Moody's Investors Service says that its Asian Liquidity Stress Index (Asian LSI) was at 19.7% in October, unchanged from September.
"The index, which decreases when speculative-grade liquidity appears to increase, is at its lowest level since July 2012, when it was 16.8%. And it remains below both the recent high of 29.1% in October 2012 and the record high of 37% reached during fourth quarter of 2008 amid the global financial crisis," says Laura Acres, a Moody's Senior Vice President.
"But the reading is elevated relative to historic levels and is well above the November 2011 all-time low of 9.0%," adds Acres. "And the net number of companies with an SGL-4 score was unchanged from September at 23 and the total number of high-yield companies remained 117."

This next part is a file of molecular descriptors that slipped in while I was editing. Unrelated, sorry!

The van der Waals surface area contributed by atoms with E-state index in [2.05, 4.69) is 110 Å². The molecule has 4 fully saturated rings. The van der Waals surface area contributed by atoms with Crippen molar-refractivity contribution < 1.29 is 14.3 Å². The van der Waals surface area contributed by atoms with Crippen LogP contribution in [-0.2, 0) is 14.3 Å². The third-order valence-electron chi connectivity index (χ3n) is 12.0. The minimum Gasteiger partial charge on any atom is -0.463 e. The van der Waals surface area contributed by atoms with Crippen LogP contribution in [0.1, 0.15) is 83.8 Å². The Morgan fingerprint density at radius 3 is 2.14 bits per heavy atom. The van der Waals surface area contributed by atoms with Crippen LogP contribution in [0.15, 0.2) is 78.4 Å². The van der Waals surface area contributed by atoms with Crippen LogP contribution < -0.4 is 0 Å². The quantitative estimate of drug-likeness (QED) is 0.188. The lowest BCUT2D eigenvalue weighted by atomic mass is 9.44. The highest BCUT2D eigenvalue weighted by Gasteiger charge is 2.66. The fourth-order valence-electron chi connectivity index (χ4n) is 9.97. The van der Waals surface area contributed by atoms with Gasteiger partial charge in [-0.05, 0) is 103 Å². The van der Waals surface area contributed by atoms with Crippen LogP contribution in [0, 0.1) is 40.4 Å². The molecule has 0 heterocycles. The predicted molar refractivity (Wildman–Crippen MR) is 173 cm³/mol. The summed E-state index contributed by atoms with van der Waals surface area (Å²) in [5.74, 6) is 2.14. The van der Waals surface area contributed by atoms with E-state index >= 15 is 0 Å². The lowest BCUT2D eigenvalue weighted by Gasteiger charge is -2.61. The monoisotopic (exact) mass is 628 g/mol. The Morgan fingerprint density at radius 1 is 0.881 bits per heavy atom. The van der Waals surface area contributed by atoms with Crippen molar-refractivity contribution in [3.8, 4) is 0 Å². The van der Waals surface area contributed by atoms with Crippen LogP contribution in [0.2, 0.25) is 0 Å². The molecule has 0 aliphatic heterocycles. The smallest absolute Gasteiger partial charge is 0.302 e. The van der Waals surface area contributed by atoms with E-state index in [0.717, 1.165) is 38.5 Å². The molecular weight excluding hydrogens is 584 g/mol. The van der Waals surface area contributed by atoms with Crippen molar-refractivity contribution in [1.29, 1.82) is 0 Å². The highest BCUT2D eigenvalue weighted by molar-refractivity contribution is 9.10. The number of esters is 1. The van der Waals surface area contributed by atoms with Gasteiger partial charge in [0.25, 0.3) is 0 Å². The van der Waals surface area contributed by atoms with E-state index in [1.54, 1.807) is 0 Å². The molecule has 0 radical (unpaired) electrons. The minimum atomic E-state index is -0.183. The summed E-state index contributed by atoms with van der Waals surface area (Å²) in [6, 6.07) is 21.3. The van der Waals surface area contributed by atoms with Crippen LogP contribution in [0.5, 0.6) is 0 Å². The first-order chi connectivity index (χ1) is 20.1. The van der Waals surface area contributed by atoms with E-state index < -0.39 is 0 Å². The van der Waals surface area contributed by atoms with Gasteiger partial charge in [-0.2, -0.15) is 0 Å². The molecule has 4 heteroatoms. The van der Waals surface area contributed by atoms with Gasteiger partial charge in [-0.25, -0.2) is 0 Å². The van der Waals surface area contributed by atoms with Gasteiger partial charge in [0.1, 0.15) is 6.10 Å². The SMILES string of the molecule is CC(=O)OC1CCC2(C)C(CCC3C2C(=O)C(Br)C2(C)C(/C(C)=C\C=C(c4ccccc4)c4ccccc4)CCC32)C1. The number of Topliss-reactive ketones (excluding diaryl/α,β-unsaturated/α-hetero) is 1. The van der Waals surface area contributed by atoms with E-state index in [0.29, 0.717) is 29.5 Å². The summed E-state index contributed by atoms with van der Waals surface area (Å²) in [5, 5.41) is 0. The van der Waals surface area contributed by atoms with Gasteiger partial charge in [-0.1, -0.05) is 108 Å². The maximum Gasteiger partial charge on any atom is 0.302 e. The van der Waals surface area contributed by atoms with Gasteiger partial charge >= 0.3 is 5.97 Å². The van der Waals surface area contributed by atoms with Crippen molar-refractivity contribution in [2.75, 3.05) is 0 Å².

Acres was speaking on the release of Moody's latest "Asian Liquidity Stress Index" report.
According to the report, the stability in October belies some of the movement that went on during the month. One company entered the SGL-4 category after a negative rating action, while another left following an upgrade. There were also three new ratings assigned in the high-yield space and three rising stars.
Meanwhile, the liquidity sub-index for Chinese speculative-grade companies declined to 20.0% in October from 21.0% in September, continuing the downward trend that began in October 2012 and accelerated in the last several months. China's high-yield property index also continued decreasing, to 18.4% from 19.4% in September.
The Indonesian sub-index inched up to 3.8% from 3.7% and the Australian index was unchanged at 23.5%.The report says that the default rate for Asia Pacific (ex-Japan) high-yield non-financial corporates will remain low in 2013, ending 2013 at 1.6% ending 2013, according to Moody's Credit Transition Model (CTM).
Moody's had assigned speculative-grade ratings to 117 issuers in Asia (excluding Japan and Australia) covering $60.7 billion of rated debt by the end of October, versus 117 issuers and $59.8 billion of rated debt in September.